9 Essential Types of Business Writing You Should Master

In the business world, the majority of communication is written, making it important to master business writing. Effective business writing will ensure you are clearly understood, as well as showing respect for the receiver. It will make you stand out as an intelligent, credible, and confident employee.

1. Emails

Emails are a quick, cost-effective way to communicate with your employees, co-workers, clients and customers. They’re one of the most used methods of communication in today’s business world, so it’s important to make sure your emails make a good impression. The following tips can help you hit the mark.

  • Write a clear subject line.
  • Keep it short and simple. Avoid unnecessary adjectives and long-winded ways of making a point. As Amanda Goldman, synthesis essay outline writer at SolidEssay.com says, “Be ruthless about self-editing; if you don’t need a word, cut it."
  • Avoid jargon and big words when possible.
  • Use full words. Don’t use shorthand, emojis, or internet slang.
  • Use a professional sign-off.

 2. Reports

Reports can be used to convey important information, attract investors, and set goals and plans for the future. Writing a good report can make sure your readers make it to the important stuff. In reports, formatting can be almost as important as content. Jessica Miller, APA outline expert at ConfidentWriters.com, recommends the following tips to make sure you get the right flow as well as content.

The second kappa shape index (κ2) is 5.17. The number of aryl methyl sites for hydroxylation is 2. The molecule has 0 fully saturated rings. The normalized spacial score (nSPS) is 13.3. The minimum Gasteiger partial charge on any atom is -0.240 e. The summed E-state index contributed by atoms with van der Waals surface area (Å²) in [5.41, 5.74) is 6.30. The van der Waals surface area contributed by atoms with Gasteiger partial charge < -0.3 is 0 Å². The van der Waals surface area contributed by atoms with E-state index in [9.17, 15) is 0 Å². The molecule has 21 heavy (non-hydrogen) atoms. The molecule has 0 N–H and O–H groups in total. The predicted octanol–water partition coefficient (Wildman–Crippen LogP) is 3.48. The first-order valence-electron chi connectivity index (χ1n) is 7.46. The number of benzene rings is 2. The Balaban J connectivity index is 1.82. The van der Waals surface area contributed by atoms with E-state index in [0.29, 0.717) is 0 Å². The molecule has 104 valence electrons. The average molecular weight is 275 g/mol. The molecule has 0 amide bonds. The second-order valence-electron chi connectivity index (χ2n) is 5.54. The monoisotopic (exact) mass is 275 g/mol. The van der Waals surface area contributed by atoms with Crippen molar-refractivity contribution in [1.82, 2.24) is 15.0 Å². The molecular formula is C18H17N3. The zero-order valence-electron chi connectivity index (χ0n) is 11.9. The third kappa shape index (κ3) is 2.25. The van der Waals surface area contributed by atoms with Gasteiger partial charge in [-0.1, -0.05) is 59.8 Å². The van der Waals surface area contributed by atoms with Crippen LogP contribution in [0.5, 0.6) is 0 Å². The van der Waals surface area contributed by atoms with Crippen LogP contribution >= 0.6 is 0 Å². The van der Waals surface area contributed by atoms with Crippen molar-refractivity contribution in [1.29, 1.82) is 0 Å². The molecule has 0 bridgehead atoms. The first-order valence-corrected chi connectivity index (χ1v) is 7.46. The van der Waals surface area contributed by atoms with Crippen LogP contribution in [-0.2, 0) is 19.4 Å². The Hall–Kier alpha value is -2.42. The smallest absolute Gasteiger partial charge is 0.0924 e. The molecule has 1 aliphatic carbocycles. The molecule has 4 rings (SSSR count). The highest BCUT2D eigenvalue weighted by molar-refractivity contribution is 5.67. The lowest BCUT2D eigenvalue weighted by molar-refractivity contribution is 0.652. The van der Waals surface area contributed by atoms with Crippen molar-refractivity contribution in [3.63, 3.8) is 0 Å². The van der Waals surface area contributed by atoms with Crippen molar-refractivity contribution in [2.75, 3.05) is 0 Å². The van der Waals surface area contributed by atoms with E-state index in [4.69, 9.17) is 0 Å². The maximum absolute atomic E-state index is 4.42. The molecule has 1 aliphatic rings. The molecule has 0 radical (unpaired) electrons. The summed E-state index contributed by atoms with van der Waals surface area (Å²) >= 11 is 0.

• Think about the who, what, where, when and why before you start writing.
  • Organize your ideas logically:
    • Introduction
    • Purpose
    • Research
    • Conclusion
    • Call to action
  • Use lists to pull out important information.

 3. Memos

Memos are commonly sent via email today. They can be used to make announcements, convey changes in policies or procedures, or as reminders. They can be very useful tools for a manager, when used effectively in the following ways.

  • Write a subject line that tells the reader’s what the memo is about.
  • Get to the point immediately. Supporting facts follow.
  • Identify the problem and propose a solution.

 4. Handbooks

Employee handbooks are hugely important. They ensure everyone is on the same page as far as policies and procedures are concerned and give employees something to refer back to if they ever need to. According to Brian Wilson, HR Director at Example Papers, “making your handbook employees actually want to read can really elevate it to the next level and help ingrain those policies into their heads."

  • Open with your company’s mission statement. Get employees excited about your core values.
  • Rather than just telling employees what policies your company enforces, tell them why. What are the reasons behind each policy?
  • Include perks in your handbook.
  • Think outside the box. Make the handbook fun so employees want to read it.

 5. Newsletters